Some account of Menzies statement  Australian activities in San Francisco has reached the Press here. We have not received a full statement but you can state that the proposals advanced by Australia at the Conference are in strict accordance not only with the Government Policy as contained in the Australia/New Zealand Agreement and subsequent Wellington Conference, but also with the proposals made during the London talks. The whole Delegation here has been kept fully informed of the amendments proposed, and their objectives from the very beginning. As a matter of fact, the Delegation, although containing persons of different political views, is co-operating effectively in the difficult Committee work.
The following points occur to us:-
(1) It is contrary to all decent practice to attempt to trip-up Australian Representatives abroad while they are engaged in most difficult and important International negotiations and conference.
Menzies appears to have broken this accepted tradition.
(2) No complaint or criticism whatever as to the amendments has come from any Member of the Delegation.
(3) Australia's amendments are all designed to improve the proposed charter and to ensure Australia's future security without, in any way, imperilling the general principles of collective security.
(4) With regard to trusteeship, there is certainly a difference in application of principles as between United Kingdom and Australia but the principle of trusteeship itself is accepted by both. In some respects there are greater differences between the United Kingdom and United States of America and Australia.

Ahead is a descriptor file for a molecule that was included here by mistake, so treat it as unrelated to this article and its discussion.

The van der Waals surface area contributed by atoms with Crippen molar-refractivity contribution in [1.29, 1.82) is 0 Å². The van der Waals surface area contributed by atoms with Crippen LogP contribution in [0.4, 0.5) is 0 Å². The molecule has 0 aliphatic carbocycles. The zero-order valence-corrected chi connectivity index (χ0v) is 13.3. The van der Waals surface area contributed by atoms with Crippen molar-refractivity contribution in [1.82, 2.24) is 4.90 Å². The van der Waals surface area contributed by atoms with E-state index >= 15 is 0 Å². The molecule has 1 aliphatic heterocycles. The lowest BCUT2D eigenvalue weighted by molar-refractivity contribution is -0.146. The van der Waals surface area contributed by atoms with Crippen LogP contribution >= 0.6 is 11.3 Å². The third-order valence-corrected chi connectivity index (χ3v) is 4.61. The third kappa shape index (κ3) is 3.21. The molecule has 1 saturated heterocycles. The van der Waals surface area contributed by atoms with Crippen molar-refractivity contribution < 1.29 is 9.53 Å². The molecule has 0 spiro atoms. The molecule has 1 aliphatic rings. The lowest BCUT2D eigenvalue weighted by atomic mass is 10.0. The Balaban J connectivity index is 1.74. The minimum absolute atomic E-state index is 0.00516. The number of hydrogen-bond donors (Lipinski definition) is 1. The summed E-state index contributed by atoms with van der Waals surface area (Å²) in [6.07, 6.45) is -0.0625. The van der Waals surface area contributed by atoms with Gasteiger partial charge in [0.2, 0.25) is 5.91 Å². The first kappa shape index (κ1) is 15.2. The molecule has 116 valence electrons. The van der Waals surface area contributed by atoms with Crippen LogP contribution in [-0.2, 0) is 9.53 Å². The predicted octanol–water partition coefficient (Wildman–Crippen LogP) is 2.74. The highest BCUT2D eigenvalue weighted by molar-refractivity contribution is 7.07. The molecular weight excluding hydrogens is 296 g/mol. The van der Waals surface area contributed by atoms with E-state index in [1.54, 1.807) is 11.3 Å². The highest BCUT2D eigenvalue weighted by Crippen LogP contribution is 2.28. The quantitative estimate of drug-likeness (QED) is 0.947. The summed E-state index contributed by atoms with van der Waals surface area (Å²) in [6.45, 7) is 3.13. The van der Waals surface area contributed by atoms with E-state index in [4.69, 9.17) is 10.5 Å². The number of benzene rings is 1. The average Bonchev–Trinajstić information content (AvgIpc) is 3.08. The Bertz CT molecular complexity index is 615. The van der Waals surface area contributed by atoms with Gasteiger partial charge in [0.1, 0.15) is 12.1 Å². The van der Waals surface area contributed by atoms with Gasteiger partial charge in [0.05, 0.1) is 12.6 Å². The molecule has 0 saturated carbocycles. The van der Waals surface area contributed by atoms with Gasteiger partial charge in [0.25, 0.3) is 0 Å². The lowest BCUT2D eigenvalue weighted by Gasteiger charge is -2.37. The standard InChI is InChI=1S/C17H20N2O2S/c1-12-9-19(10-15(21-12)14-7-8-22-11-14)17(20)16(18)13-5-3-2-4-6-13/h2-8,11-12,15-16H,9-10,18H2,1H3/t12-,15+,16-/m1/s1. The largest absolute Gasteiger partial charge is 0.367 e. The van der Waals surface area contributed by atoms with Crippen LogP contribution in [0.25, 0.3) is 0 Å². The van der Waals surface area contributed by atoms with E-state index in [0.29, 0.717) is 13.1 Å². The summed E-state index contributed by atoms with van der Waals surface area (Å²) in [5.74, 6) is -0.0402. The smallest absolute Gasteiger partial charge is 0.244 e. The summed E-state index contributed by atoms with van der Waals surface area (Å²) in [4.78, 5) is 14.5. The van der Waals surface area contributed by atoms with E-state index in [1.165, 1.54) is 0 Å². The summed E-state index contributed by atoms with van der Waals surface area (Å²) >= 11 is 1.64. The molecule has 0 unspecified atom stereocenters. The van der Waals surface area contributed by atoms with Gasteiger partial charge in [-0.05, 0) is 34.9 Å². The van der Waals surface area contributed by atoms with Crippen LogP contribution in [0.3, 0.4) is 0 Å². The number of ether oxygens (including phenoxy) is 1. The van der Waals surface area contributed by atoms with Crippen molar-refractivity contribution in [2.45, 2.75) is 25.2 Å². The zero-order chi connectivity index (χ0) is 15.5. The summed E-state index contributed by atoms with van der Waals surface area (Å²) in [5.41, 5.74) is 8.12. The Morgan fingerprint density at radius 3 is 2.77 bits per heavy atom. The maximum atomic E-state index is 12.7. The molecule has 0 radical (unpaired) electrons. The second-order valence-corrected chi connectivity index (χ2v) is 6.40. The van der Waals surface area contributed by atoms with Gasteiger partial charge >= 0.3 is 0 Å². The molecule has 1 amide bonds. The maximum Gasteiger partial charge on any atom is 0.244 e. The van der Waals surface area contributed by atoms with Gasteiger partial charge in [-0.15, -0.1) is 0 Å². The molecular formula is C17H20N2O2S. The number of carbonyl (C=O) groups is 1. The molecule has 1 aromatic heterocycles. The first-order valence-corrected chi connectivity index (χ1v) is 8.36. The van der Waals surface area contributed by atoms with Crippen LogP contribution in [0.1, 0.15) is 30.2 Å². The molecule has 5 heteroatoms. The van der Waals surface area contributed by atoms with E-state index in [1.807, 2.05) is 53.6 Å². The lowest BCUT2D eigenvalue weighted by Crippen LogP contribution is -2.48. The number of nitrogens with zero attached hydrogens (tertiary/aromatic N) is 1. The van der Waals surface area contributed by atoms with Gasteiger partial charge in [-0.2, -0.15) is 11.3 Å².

(5) The broad fact is that Australia has a foreign policy of its own which is in most points parallel to that of the United Kingdom. But in some points, especially in relation to the.
Pacific, Australia has consistently indicated its own policy since 1941 and it must continue to do so consistently and fearlessly.
The trouble with Menzies is that he seems incapable of understanding the great advance which has taken place during the crisis of 1942. His criticisms contrast sharply with the comments of almost all leading American newspapers which emphasize Australia's constructive contributions.
(6) There is no special speech by Dr. Evatt but at his Press Conference on Trusteeship over which Mr. Forde presided and which was very successful, his answers were in strict conformity with the opening speech delivered by Mr. Forde. That in turn is based on the policy approved by Cabinet and contained in the Australian/New Zealand Agreement and the Wellington resolutions.
(7) You may give the above any publicity you decide.